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Anonymous hacks BART, who are the real victims?

A Vendetta against Facebook? CC Anonymous-Munich/Flickr

(CBS) - It seems like attacks from the hacking group Anonymous or one of their spinoffs are common these days. Sure, they have a cause and fight for their idea of justice. But what do they gain from jeopardizing the privacy of innocent bystanders?

In the most recent attack of mybart.org, a website that caters to people who are planning trips on the Bay Area Rapid Transit system (BART), Anonymous not only took control of the site, but published email and home addresses, as well as phone numbers of the site's registered users.

Let's consider the core of this protest. It was to stand up for the people who lost cell phone service last Thursday on BART, during a protest which never happened. In solidarity with the would-be protesters Anonymous vowed to strike revenge 

Instead of taking down BART's website, the hacking group targeted mybart.org and released the information of private citizens that had nothing to do with the shootings or BART's shutdown of cell phone service. That means 58-year-old Aunt Jackie's home address and phone number are now exposed because she wanted to plan a ride to watch a Giant's game last spring.

What's the lesson here? Drive instead of taking mass transit? Isn't that the post 9-11 type fear-mongering we're trying to move past?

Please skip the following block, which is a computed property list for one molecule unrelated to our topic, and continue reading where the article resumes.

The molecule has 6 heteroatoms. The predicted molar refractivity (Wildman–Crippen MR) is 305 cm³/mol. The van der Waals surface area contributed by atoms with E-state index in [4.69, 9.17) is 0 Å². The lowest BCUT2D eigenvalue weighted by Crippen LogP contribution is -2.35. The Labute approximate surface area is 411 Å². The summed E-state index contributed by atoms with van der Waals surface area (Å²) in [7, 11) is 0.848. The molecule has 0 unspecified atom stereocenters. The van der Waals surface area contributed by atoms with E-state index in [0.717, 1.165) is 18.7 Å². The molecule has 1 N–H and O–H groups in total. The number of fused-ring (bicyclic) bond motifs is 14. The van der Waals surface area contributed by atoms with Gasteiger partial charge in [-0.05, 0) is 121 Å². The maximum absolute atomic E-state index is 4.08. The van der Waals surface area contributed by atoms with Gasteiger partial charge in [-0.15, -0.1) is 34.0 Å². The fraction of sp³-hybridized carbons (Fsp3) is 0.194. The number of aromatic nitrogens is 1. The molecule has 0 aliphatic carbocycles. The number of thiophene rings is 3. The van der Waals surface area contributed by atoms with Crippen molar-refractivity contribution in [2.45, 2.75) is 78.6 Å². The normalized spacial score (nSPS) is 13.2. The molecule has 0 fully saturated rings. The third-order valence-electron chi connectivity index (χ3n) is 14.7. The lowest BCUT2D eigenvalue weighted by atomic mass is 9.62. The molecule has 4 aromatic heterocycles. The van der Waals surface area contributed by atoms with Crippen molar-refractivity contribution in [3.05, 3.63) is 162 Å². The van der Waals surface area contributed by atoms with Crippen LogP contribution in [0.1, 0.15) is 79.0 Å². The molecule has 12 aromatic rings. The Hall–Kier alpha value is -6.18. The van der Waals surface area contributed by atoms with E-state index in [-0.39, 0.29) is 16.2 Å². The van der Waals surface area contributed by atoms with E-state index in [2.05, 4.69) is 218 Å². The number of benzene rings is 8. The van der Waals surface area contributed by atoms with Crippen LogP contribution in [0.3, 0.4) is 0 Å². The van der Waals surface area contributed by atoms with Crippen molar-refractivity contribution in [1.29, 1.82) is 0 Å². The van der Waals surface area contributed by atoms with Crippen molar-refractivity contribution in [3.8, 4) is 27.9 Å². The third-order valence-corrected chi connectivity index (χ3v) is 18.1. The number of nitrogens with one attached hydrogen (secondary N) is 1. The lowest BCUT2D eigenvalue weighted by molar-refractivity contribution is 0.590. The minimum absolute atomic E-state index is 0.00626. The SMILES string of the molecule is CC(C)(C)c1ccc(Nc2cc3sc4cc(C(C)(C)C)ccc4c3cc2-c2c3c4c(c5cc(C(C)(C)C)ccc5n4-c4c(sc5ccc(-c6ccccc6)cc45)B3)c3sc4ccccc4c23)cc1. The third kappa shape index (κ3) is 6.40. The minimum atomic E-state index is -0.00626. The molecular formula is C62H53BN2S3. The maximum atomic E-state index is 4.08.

This isn't the first time a group of hackers has released confidential information about private citizens to prove a point. The Anonymous spinoff LulzSec released the data of PlayStation Network usersto prove that Sony was not secure. In that case, email addresses, passwords, phone numbers, home addresses and birth dates were leaked.

What is Anonymous' end-game with the recent BART leaks? Why not hack into the system to allow free rides for all? (Sorry, BART.) It's time to throw the gauntlet down and challenge Anonymous to keep it real. If you're fighting for the people, don't throw them under the bus to make a point.

The BART protests where to bring attention to the unnecessary violence aimed toward riders, which ultimately lead to the death of an unarmed Oscar Grant in 2009. Officer Johannes Mehserle was charged with involuntary manslaughter and served two years in prison.

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